• Oxbridge Researchers
Military and Naval Studies

The military is the designation for a country's official armed forces organization --consisting of either voluntary or professional individuals-- that concerns itself with warfare, weaponry, and defending the nation from attack. The military is primarily focused on combat against perceived or actual threats to its country. The navy is an extension of the military but concentrates on marine and amphibious combat, i.e. warfare occurring in oceans, rivers, and lakes. Military and naval force is a deciding factor in global politics, and the three largest militaries via highest declared expenditures are the United States of America, the United Kingdom, and the People's Republic of China. Often a country's military and/or navy become a society within itself different from civilian communities, having different customs, economies, and education. 

Typically, studies about military and naval science or administration require its own specialized and specific schools, like the Britannia Royal Naval College and Royal Military Academy Sandhurst in Britain, and the Royal Military College of Canada. The United States have the Reserve Officers' Training Corps (ROTC) and Naval Reserve Officers Training Corps (NROTC), programs which work in conjunction with the various Departments of Military Science in American universities and education institutions such as UC-Davis, UC-Berkeley, UW-La Crosse, Seton Hall, James Madison, and the Worcester Polytechnic Institute. The ROTC and NROTC offer scholarships for a student's education as long as they enlist in the United States Army or Navy after their studies. There are some universities which offer courses or degrees in military and/or naval science that is purely academic and do not require a commission in the army-these, of course, are not financially funded by the American Army.

In general, military and naval studies have courses that combine hands-on weaponry and combat training, physical fitness, and a range of strategy or technologically related subjects depending on one's career focus. The first stage requires passing medical and physical tests, which are then followed by a basic training that tests and prepares the recruit psychologically, technically, and physically through drills. The military and naval studies beyond this basic training can include engineering, chemistry, aeronautics, history, administration, psychology, politics, economics, communications, mathematics, physics, and computer science.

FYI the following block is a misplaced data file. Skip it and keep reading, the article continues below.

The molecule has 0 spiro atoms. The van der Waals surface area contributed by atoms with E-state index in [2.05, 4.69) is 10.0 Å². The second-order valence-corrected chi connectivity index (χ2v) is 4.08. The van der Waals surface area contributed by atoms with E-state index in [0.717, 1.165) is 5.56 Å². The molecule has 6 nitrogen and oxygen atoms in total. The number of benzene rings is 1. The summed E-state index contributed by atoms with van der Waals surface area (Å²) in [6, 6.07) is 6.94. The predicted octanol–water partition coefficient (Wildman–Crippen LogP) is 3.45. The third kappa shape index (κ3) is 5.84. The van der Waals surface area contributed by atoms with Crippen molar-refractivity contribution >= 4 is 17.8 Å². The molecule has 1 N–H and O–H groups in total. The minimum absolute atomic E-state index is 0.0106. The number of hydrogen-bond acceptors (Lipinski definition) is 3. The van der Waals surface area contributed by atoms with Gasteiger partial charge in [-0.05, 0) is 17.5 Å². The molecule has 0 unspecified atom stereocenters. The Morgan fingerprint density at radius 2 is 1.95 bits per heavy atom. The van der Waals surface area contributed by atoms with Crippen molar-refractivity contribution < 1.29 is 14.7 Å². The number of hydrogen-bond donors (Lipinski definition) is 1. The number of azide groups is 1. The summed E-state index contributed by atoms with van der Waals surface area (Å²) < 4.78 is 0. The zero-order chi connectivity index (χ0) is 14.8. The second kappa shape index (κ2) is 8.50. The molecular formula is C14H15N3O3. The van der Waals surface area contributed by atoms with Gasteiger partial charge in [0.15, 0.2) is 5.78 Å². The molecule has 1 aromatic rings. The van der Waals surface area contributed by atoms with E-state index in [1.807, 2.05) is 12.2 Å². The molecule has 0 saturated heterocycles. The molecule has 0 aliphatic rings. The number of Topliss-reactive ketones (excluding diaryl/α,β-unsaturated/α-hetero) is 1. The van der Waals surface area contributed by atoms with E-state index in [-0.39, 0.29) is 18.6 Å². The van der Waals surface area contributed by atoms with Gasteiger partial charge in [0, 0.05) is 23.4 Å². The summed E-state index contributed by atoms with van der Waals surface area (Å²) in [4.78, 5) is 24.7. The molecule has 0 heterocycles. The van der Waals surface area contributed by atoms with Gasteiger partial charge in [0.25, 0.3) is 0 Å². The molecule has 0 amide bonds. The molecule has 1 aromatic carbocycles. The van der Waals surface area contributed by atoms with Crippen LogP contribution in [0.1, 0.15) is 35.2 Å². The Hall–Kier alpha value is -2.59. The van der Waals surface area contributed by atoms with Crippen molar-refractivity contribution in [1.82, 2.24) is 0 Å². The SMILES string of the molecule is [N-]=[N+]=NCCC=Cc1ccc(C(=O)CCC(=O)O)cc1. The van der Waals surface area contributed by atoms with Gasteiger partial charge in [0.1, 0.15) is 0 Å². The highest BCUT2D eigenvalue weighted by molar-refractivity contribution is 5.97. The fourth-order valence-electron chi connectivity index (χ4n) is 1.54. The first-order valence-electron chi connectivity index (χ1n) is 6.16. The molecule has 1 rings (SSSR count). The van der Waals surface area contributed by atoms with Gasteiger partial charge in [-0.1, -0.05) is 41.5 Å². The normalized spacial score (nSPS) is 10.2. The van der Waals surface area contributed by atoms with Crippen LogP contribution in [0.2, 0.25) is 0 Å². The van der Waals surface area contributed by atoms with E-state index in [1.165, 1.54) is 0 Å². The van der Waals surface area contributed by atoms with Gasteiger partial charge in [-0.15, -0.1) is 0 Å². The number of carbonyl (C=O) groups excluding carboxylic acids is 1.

Entrance into military and naval studies programs that are equivalent to undergraduate and graduate courses require the completion of high school for the former and an undergraduate degree for the latter. For example, the Royal Military College of Canada offers a Bachelors of Arts, Science, Engineering, and the unique Bachelor of Military Arts and Science. The Royal Military Academy Sandhurst has a large portion of their entrants as either university graduates or students who have at least completed A-levels. The American ROTC program usually does not have university degrees specifically given in military and naval studies, though Departments of Military Science offer courses that can be accepted as credits in Bachelors of Arts and Science. Some programs take anywhere from 42 weeks to four years to complete, depending on what specific academic stream or specialty the student is pursuing.

Though it is assumed that there will be vast amounts of physical training involved in military and naval studies, there is also a fair amount of mental aptitude required in the more academic courses. Beyond the standard fare of class participation, group discussion, pop quizzes, oral presentations, and exams, students of military and naval studies also must submit written assignments. For example, one military science course required a 1500 word book report on Steven Pressfield's Gates of Fire, describing its theories on leadership and how they pertain to Army values. Handouts with practical exercises requiring students to solve problems in military administration and leadership are not uncommon. These exercises usually prepare the student for 2-paged essays on leadership, tactics, or a hero/role model of theirs. Action reports are another typical written assignment, usually follow-ups of a specific hands-on course that a student completed on leadership. Students may also have to write 3-paged memorandums concerning their future choices in the military or navy or single page autobiographical essays. One course that leaned heavily on political science asked students to maintain a field journal that recorded their political observations concerning military global politics.

Many military and naval science courses, as can be discerned by the above examples, focus largely on leadership. Those that are not specifically military science courses, but are also taken by recruits or officers to further their military education, appear like standard courses of physics or history, but perhaps with a more martial bent. Graduate programs offered by Military Colleges, such as the one in Canada, have strict academic requirements like any other advanced university degrees. Theses and dissertations perhaps 40 pages in length will have to be written and defended if a student wished to awarded their Master of Defence Studies or PhD in Nuclear Engineering.